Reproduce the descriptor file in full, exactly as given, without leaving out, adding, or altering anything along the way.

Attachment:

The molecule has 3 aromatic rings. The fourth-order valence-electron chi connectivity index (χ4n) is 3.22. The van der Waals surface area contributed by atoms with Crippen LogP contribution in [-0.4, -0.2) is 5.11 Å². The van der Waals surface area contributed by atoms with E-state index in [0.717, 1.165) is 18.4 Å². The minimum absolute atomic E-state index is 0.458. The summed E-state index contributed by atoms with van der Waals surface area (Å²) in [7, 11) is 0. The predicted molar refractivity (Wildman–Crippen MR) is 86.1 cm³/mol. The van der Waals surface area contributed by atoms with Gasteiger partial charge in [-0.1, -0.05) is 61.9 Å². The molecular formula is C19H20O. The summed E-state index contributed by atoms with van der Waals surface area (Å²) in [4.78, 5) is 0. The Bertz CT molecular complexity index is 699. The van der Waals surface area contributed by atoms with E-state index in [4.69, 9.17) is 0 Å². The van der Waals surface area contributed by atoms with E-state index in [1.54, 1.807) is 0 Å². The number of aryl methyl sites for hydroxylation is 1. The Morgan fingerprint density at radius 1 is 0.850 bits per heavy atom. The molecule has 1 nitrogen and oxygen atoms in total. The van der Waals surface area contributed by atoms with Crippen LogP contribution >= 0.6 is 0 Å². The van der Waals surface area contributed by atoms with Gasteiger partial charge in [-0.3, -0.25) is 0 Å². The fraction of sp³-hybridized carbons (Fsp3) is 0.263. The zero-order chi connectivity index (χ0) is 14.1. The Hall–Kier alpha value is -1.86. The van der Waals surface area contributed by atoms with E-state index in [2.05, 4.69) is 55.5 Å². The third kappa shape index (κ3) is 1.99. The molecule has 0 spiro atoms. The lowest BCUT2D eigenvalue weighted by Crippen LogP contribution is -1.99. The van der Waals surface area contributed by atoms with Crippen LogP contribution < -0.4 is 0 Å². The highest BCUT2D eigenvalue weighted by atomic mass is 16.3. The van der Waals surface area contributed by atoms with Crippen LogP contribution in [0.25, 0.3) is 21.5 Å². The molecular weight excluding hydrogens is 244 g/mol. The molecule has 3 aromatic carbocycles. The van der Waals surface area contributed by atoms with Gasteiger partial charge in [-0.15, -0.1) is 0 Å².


The molecule has 3 aromatic rings. The fourth-order valence-electron chi connectivity index (χ4n) is 3.22. The van der Waals surface area contributed by atoms with Crippen LogP contribution in [-0.4, -0.2) is 5.11 Å². The van der Waals surface area contributed by atoms with E-state index in [0.717, 1.165) is 18.4 Å². The minimum absolute atomic E-state index is 0.458. The summed E-state index contributed by atoms with van der Waals surface area (Å²) in [7, 11) is 0. The predicted molar refractivity (Wildman–Crippen MR) is 86.1 cm³/mol. The van der Waals surface area contributed by atoms with Gasteiger partial charge in [-0.1, -0.05) is 61.9 Å². The molecular formula is C19H20O. The summed E-state index contributed by atoms with van der Waals surface area (Å²) in [4.78, 5) is 0. The Bertz CT molecular complexity index is 699. The van der Waals surface area contributed by atoms with E-state index in [4.69, 9.17) is 0 Å². The van der Waals surface area contributed by atoms with E-state index in [1.54, 1.807) is 0 Å². The number of aryl methyl sites for hydroxylation is 1. The Morgan fingerprint density at radius 1 is 0.850 bits per heavy atom. The molecule has 1 nitrogen and oxygen atoms in total. The van der Waals surface area contributed by atoms with Crippen LogP contribution >= 0.6 is 0 Å². The van der Waals surface area contributed by atoms with Gasteiger partial charge in [-0.3, -0.25) is 0 Å². The fraction of sp³-hybridized carbons (Fsp3) is 0.263. The zero-order chi connectivity index (χ0) is 14.1. The Hall–Kier alpha value is -1.86. The van der Waals surface area contributed by atoms with E-state index in [2.05, 4.69) is 55.5 Å². The third kappa shape index (κ3) is 1.99. The molecule has 0 spiro atoms. The lowest BCUT2D eigenvalue weighted by Crippen LogP contribution is -1.99. The van der Waals surface area contributed by atoms with Crippen LogP contribution < -0.4 is 0 Å². The highest BCUT2D eigenvalue weighted by atomic mass is 16.3. The van der Waals surface area contributed by atoms with Crippen LogP contribution in [0.25, 0.3) is 21.5 Å². The molecular weight excluding hydrogens is 244 g/mol. The molecule has 3 aromatic carbocycles. The van der Waals surface area contributed by atoms with Gasteiger partial charge in [-0.15, -0.1) is 0 Å².